When you’re stocking your home bar, you always want to make sure you have the staples like vodka and bourbon, but you definitely want to offer your guests some unique spirits as well, particularly with the exploding popularity of unique cocktails.
One item to consider is KAPPA Pisco, produced by the Marnier Lapostolle family that is best known for its Grand Marnier Cognac. Pisco is like Cognac in that it’s a spirit made from the double distillation of wine. However, unlike Cognac which must be aged in oak, Chilean Pisco can be either aged or unaged in oak. KAPPA is the unaged variety that results in a delicious white spirit that offers an excellent option when mixing cocktails. It’s definitely unique and the beautiful bottle from renowned designer Ora-Ito will look great on any bar.
The grapes for KAPPA Pisco are sourced from the Elqui Valley in Chile which boasts 300 days of sunshine a year and fresh water from the Andes Mountains.
You can use KAPPA Pisco for all sorts of cocktails, and you can find tons of great drink recipes on their website. Cinco de Mayo is behind us, but margaritas are always popular. Here’s a recipe for what they call the “South American Margarita.”
1.5 oz KAPPA Pisco
0.5 oz Grand Marnier Cordon Rouge
0.5 oz agave nectar
1 oz fresh lime juice
Shaken, strained over fresh ice into rocks glass, garnish lime wheel.
Give KAPPA Pisco a try and you just might find a new staple for your home bar or something to order when you go out.
I’m not sure if it’s a good omen that the first DOTW of 2013 is celebrating Al Capone. Especially considering what we’re all about here, we might be prone to forgive the bootlegging and the gambling the man was involved with, but his probable involvement in mass murder is something we have to come down a bit harder on here at DOTW Central. On the other hand, it appears he had good taste in rye whiskey.
This week’s drink was suggested to me by a mysterious — though, I’m sure, entirely law-abiding — benefactor who was kind enough to send me a bottle of what we are told was the real original Scarface’s favorite whiskey and “the good stuff” well-heeled folks might have enjoyed at a real Chicago speakeasy during prohibition days. Made in nearby Iowa, Templeton Rye alleges itself to be a recreation of what my long-deceased reprobate Great Uncle Ben might have personally swilled at certain Chi-town establishments.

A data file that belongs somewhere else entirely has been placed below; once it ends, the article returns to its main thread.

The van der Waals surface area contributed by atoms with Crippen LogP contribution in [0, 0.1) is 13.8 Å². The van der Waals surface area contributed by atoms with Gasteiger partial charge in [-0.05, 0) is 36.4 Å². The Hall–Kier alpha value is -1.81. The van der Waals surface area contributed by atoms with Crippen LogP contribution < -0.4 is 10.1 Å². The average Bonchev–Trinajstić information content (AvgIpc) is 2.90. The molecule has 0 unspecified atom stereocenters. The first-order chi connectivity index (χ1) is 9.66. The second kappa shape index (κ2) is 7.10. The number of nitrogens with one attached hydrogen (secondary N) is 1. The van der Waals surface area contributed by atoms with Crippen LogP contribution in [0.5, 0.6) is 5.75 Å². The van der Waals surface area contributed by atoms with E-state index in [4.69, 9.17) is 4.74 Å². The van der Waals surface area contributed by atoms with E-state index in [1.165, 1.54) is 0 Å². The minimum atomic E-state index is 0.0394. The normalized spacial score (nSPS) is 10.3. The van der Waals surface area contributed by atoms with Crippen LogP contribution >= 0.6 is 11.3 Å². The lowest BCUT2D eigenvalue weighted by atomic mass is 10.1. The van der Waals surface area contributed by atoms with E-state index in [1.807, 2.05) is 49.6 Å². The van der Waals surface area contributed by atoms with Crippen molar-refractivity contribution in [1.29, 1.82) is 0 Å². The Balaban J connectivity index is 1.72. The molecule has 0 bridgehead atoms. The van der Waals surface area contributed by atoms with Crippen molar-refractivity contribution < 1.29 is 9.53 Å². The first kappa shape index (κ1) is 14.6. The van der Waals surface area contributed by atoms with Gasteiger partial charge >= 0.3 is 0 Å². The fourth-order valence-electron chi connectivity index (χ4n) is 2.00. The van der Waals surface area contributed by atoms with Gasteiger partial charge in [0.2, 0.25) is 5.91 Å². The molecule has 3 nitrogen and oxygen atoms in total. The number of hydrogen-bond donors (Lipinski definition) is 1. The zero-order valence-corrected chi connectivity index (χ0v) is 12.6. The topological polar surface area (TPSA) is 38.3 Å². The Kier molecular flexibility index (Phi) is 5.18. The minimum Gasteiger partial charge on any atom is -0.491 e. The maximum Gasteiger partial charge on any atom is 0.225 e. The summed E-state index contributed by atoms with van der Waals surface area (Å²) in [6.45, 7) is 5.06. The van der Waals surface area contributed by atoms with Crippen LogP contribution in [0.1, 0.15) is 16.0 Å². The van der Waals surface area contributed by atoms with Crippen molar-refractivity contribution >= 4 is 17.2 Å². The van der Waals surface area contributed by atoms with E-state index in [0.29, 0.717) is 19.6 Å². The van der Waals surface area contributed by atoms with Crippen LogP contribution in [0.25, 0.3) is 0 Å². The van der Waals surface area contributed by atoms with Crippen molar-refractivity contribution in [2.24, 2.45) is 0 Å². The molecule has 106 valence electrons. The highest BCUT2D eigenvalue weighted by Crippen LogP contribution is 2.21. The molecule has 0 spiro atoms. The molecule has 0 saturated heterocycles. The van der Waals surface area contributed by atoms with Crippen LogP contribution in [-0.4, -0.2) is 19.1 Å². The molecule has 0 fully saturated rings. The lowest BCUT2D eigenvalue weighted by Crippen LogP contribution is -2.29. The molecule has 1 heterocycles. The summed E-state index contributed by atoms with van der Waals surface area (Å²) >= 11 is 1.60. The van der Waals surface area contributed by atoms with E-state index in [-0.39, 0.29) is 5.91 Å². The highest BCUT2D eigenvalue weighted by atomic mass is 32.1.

I have no idea whether or not that’s true, but I do know that this is some very good rye whiskey. A bit less peppery and less reminiscent of the stuff I eat with yellow mustard and pastrami than other ryes, it nevertheless sports a delightful potpourri of flavors with a bit more bourbon-esque sweetness than is usual. The fact that it’s 80 proof probably helps allow for a bit more gentleness than in your bonded 100 proof ryes.
As for the cocktail the Templeton people have created in the name of Al Capone, it’s much nicer than the man most people assume was behind the St. Valentine’s Day Massacre must have been.
This is a pretty easy one. Combine your liquids in a cocktail shaker or mixing glass with plenty of ice. Stir vigorously and strain into a chilled cocktail glass. Rim the glass with a very thin slice of lemon peel (none of the white stuff) and “twist” it over the drink to express the lemon oils into the drink. (This is actually standard practice with a twist of lemon, but I’m going into detail because it’s more important than usual.) Toast whomever you like when you sip this, but do me a favor and consider making it something or someone other than Mr. Capone. I’m going out on a limb here and expressing my vehement opposition to organized crime.